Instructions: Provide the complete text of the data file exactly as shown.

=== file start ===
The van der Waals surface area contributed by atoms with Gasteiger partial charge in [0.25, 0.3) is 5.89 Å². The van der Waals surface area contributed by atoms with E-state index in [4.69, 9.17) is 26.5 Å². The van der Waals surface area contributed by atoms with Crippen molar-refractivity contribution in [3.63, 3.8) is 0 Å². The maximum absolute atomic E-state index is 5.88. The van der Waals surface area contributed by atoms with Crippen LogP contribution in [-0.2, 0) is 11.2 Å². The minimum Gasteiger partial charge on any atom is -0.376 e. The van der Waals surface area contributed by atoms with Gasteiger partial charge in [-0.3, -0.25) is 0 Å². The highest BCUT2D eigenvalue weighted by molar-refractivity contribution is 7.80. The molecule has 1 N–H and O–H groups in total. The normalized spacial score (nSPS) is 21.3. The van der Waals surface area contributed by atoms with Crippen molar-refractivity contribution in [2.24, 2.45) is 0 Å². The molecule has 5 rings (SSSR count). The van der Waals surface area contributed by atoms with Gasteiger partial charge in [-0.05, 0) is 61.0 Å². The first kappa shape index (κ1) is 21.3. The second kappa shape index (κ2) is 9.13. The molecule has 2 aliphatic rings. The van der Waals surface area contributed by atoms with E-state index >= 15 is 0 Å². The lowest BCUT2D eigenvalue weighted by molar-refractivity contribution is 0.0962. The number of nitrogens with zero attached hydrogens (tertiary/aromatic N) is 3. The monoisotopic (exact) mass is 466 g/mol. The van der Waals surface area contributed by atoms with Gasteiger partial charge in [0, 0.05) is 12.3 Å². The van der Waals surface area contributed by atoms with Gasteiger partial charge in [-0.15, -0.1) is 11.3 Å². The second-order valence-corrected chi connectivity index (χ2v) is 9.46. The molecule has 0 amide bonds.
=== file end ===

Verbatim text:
The van der Waals surface area contributed by atoms with Gasteiger partial charge in [0.25, 0.3) is 5.89 Å². The van der Waals surface area contributed by atoms with E-state index in [4.69, 9.17) is 26.5 Å². The van der Waals surface area contributed by atoms with Crippen molar-refractivity contribution in [3.63, 3.8) is 0 Å². The maximum absolute atomic E-state index is 5.88. The van der Waals surface area contributed by atoms with Crippen LogP contribution in [-0.2, 0) is 11.2 Å². The minimum Gasteiger partial charge on any atom is -0.376 e. The van der Waals surface area contributed by atoms with Gasteiger partial charge in [-0.3, -0.25) is 0 Å². The highest BCUT2D eigenvalue weighted by molar-refractivity contribution is 7.80. The molecule has 1 N–H and O–H groups in total. The normalized spacial score (nSPS) is 21.3. The van der Waals surface area contributed by atoms with Crippen molar-refractivity contribution in [2.24, 2.45) is 0 Å². The molecule has 5 rings (SSSR count). The van der Waals surface area contributed by atoms with Gasteiger partial charge in [-0.05, 0) is 61.0 Å². The first kappa shape index (κ1) is 21.3. The second kappa shape index (κ2) is 9.13. The molecule has 2 aliphatic rings. The van der Waals surface area contributed by atoms with E-state index >= 15 is 0 Å². The lowest BCUT2D eigenvalue weighted by molar-refractivity contribution is 0.0962. The number of nitrogens with zero attached hydrogens (tertiary/aromatic N) is 3. The monoisotopic (exact) mass is 466 g/mol. The van der Waals surface area contributed by atoms with Gasteiger partial charge in [0, 0.05) is 12.3 Å². The van der Waals surface area contributed by atoms with Gasteiger partial charge in [-0.15, -0.1) is 11.3 Å². The second-order valence-corrected chi connectivity index (χ2v) is 9.46. The molecule has 0 amide bonds.